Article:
As knowledge workers, our effect sizes are rarely opaque. Whatever your place in the organization, understand that mental models shape your every action. To do better, we must pursue new ways of thinking, ask the questions no one else is asking, and experiment with work.

The duty of the individual in the organization is not to be a cog in the wheel as Taylor assumed 100 years ago. It is to challenge oneself and ones peers to be the seeds of progress.


"Business is the only institution that has a chance, as far as I can see, to fundamentally improve the injustice that exists in the world. But first, we will have to move through the barriers that are keeping us from being truly vision-led and capable of learning." - Edward Simon, former president - Herman Miller, 1990

Capitalism has created something few saw coming. A paradox in which we have allowed organizations to amass great power by a factor of what they produce. The more an organization is able to produce, the more they are able to turn a profit. And in a society run by capitalists, profit equals power. If only we had a way to leverage this power for the greater good...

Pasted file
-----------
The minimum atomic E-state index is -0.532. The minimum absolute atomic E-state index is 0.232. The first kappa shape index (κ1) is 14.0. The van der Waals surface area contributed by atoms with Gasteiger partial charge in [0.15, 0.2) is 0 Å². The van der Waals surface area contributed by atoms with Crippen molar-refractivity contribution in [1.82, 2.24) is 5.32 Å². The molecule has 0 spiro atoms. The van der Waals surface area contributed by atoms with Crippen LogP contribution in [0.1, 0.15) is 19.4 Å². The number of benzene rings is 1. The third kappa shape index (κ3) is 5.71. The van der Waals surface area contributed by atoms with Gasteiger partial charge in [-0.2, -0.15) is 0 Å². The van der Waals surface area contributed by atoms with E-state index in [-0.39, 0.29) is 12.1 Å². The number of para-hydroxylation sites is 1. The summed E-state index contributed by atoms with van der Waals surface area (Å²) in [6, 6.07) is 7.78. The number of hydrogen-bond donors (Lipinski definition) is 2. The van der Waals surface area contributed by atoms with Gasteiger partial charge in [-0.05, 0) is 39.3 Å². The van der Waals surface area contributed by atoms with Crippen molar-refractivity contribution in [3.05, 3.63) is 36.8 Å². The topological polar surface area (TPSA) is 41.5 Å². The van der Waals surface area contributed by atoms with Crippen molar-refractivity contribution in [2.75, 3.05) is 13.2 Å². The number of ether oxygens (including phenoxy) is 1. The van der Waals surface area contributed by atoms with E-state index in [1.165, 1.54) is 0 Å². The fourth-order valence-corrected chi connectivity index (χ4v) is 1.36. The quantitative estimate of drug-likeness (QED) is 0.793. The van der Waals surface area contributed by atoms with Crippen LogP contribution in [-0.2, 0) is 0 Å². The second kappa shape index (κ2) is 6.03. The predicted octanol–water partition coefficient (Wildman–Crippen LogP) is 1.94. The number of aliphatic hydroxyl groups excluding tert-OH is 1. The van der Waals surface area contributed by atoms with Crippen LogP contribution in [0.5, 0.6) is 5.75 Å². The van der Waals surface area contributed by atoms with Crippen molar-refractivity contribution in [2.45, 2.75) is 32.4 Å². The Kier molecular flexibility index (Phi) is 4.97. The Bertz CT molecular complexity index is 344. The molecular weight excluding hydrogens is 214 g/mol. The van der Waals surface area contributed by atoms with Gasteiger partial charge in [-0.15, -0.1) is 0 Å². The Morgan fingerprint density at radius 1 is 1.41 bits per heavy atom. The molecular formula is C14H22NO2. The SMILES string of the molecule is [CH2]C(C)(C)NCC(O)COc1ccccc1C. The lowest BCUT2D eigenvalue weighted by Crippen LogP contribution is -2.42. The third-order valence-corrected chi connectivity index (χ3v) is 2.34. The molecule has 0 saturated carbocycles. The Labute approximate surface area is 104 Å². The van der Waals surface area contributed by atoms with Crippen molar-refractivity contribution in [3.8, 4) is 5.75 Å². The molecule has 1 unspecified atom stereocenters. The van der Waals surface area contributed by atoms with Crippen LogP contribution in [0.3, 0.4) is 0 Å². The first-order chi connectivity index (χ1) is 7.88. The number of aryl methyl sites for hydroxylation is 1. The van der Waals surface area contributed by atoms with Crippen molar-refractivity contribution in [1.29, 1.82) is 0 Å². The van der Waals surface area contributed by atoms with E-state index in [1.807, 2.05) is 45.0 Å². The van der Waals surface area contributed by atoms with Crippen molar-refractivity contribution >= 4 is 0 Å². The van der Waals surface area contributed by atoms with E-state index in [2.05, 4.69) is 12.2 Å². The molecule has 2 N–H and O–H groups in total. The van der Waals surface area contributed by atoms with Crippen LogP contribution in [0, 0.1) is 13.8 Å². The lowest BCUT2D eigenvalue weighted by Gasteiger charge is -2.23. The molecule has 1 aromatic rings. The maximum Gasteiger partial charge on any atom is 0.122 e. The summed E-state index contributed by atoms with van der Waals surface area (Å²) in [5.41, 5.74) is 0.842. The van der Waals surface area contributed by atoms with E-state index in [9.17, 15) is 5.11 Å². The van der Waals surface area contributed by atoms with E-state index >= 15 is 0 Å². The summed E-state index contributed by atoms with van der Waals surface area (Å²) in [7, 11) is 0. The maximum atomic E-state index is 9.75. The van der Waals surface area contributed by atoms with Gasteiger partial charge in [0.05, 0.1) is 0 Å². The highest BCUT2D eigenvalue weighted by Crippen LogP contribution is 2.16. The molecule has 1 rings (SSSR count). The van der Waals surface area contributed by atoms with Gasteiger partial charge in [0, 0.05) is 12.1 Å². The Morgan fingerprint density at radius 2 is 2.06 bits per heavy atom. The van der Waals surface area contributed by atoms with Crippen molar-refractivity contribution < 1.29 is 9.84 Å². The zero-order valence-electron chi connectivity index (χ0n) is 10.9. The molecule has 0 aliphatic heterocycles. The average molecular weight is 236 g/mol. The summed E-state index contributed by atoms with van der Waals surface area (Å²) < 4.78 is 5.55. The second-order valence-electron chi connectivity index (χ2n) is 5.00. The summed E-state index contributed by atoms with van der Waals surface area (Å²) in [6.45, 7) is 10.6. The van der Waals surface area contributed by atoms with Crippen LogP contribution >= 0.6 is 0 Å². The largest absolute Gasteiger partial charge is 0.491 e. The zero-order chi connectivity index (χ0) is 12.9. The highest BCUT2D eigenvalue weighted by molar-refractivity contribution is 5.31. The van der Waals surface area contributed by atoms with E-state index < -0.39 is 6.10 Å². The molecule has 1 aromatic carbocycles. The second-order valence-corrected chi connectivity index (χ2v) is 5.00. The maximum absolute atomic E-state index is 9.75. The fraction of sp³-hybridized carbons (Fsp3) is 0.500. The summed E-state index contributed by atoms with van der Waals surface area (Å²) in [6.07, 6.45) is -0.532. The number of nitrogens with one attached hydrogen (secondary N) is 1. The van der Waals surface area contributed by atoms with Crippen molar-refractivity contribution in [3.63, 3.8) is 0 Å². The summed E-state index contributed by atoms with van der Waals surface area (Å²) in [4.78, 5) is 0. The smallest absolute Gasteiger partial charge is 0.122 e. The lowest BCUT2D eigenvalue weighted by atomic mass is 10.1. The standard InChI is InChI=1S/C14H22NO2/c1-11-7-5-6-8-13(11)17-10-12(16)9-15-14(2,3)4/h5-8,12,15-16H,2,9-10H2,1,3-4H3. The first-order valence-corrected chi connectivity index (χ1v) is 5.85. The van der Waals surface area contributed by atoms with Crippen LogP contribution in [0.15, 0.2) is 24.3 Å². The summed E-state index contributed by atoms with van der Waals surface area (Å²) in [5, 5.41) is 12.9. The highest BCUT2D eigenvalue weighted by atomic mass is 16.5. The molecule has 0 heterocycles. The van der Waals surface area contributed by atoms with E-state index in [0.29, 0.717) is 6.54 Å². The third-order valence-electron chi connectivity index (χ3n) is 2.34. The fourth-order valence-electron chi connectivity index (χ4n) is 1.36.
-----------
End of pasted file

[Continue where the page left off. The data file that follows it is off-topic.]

The problem is organizations are caught in profit loops, consequentially focused on turning a profit rather than bringing good to the world. Somewhere along the way, we have confused those two things.

You don't have to convince a CEO to stop making money. In fact, you never will. You can however, leverage your understanding of human nature; begin to understanding work systems, life-cycles, reward systems, and influence; remember that there are levels to organizations, and that problems must be addressed at their respective level, whether it is individual, group, or organization. And most importantly:


"Research your own experience. Absorb what is useful, reject what is useless and add what is essentially your own." - Bruce Lee

Thanks for reading!

The Scientific Manager is the reinvention of scientific management in age of technology. Join like-minded individuals interested in learning about how they can synthesize aspects of psychology and engineering to work smarter and maximize their potential.